Evan: Do you think the consumerization of healthcare exists yet or that it will ever exist?

Mike: I certainly don’t think that it exists yet. We’re in a stage right now that patients are actually starting to be the ones who are asking questions and seeking information versus simply being told what they should and shouldn’t do. So we’re giving patients the tools to have, for example, aggregated data about what side effects a particular treatment has for patients like you, so that allows you to be well prepared for questions. With your caregiver or doctor, you can really have an informed conversation about what your decisions will actually mean for your own quality of life. We have the data to support people trying to find some of those answers for themselves and what they want their own health plan to look like.

Evan: What’s your relationship with users? How do you make sure that what you’re building reflects the needs and desires of your users? What’s your process for that?

Mike: We gather input from our users in a couple of different ways. One is that we have a dedicated community team that is kind of the front line for patients who are either having issues on their platform or have suggestions for how we may improve it. We do other things that are common in consumer web but not as common in healthcare, which are things like usability testing and ethnographies. Before we jump into a big project we’ll actually try and spend a pretty significant amount of time trying to understand from real patients, and caregivers, and clinicians what the real pain points are: What questions are they trying to answer? And what we have found most often when we continue to do this ethnographic type of research? People have kind of the same fundamental questions which is generally: What is this thing that I have? What will this particular treatment do to me? Is it going to be better? What side effects are there etc. Am I crazy or alone? So we spend a lot of time trying to really empathize and figure out how we can answer questions for people, and as a product manager it’s sometimes difficult to put yourself in the shoes of an end user who is not you.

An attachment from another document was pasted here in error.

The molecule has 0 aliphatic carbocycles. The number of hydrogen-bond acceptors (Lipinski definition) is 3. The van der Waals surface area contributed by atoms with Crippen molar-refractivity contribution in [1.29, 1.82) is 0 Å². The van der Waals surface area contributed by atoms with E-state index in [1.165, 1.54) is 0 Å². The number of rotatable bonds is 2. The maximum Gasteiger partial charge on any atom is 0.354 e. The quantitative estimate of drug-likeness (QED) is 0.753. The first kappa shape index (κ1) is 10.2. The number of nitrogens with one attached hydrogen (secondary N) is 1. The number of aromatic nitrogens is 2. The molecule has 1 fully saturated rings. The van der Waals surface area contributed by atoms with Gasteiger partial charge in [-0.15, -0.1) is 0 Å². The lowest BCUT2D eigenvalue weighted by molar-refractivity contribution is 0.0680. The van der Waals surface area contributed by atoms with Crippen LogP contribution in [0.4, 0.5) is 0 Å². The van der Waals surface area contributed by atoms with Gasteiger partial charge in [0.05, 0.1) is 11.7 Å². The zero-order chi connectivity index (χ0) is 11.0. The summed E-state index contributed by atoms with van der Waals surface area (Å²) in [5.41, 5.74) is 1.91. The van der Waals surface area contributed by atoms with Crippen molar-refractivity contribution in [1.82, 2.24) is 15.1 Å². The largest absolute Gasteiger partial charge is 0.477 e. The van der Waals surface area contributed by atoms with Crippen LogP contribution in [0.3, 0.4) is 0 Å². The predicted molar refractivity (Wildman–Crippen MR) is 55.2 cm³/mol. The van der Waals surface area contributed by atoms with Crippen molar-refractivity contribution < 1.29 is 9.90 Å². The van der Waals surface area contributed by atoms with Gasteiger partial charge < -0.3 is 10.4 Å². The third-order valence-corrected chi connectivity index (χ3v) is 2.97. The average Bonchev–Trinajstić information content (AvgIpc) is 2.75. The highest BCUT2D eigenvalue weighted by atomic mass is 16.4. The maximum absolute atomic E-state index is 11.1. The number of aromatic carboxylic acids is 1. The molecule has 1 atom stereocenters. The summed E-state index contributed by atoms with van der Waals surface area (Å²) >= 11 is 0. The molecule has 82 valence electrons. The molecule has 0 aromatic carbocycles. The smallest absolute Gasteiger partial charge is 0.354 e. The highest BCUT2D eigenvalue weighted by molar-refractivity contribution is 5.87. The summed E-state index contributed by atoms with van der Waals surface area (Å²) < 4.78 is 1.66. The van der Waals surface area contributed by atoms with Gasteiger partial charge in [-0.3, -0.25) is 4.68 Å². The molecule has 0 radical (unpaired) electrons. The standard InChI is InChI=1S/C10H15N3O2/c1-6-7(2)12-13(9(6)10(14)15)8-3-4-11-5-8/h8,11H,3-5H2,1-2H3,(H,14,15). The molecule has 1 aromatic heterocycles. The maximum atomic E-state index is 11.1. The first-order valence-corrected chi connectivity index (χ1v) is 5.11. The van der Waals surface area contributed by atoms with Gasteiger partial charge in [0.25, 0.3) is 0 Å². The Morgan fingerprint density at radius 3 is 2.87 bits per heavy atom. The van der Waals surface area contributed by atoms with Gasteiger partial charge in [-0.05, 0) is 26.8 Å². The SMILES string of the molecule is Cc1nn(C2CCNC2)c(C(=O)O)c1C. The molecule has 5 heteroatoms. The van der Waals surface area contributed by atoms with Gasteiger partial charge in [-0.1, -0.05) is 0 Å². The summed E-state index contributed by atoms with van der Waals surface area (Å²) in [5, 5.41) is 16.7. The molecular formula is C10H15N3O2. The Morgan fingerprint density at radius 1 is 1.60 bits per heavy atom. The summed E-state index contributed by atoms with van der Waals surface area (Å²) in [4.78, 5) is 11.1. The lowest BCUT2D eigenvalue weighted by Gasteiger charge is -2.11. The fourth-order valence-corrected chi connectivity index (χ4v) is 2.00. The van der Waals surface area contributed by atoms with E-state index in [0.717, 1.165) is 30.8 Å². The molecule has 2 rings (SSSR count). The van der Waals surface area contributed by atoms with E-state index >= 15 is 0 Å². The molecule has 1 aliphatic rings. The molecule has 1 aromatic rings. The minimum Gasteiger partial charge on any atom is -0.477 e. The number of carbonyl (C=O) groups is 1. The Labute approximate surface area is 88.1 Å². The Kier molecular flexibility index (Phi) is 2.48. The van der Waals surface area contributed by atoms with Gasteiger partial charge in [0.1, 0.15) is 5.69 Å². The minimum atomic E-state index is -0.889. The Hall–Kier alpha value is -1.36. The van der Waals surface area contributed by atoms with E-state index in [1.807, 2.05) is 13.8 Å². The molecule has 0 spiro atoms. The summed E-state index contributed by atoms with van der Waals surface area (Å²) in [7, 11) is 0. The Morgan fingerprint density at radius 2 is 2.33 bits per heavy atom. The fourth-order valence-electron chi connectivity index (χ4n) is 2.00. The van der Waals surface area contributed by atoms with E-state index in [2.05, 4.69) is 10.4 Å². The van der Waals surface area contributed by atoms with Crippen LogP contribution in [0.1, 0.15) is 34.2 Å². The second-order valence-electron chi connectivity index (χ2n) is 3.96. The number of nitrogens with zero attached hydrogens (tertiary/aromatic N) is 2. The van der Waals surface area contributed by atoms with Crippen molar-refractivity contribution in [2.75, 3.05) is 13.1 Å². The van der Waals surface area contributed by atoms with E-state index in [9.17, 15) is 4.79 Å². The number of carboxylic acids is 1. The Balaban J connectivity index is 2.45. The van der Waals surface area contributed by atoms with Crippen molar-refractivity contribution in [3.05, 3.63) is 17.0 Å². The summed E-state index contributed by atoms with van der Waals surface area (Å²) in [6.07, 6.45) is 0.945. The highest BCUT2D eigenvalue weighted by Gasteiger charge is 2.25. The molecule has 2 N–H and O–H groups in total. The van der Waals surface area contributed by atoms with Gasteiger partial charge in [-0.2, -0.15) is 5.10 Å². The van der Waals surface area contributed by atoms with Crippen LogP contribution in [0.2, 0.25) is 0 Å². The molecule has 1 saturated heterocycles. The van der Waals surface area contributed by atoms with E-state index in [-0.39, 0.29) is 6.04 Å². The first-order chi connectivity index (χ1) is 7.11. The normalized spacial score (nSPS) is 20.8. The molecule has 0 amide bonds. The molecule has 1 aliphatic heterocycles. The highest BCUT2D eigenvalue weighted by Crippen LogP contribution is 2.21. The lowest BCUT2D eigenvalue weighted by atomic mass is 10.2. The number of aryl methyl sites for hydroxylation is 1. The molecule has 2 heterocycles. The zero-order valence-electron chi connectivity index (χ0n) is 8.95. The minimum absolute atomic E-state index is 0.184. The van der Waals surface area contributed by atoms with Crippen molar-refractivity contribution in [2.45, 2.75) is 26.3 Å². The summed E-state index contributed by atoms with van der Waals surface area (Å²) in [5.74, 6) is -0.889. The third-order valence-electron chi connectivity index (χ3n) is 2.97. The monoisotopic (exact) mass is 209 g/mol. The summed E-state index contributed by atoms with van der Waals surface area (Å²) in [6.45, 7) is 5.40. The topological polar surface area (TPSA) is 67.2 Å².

Evan: Do you believe that to be a successful product manager you need to have some sort of passionate buy-in to the product?

Mike: In any product that you’re building it’s important to align all the different people in the system. It’s not just about creating an ideal experience from the UX side, and it’s not just about having the right structure of data from the research side or engineering side, and it’s not just about making money on the business development side. You really kind of have to bring all of these things together. It’s often a diverse group of people who have different opinions about how things should work or what we should do to solve a certain problem. As a product person, if you don’t have a passion for the things you’re doing it’s going to be really hard to rally a diverse group of very bright people around an idea to actually not only define what it is that you are going to be solving, but also how it will be executed.

Evan: How would you work with your internal team to make a decision? Do you have any sort of voting process or a prioritization process? How many different departments would you get involved in making that final decision?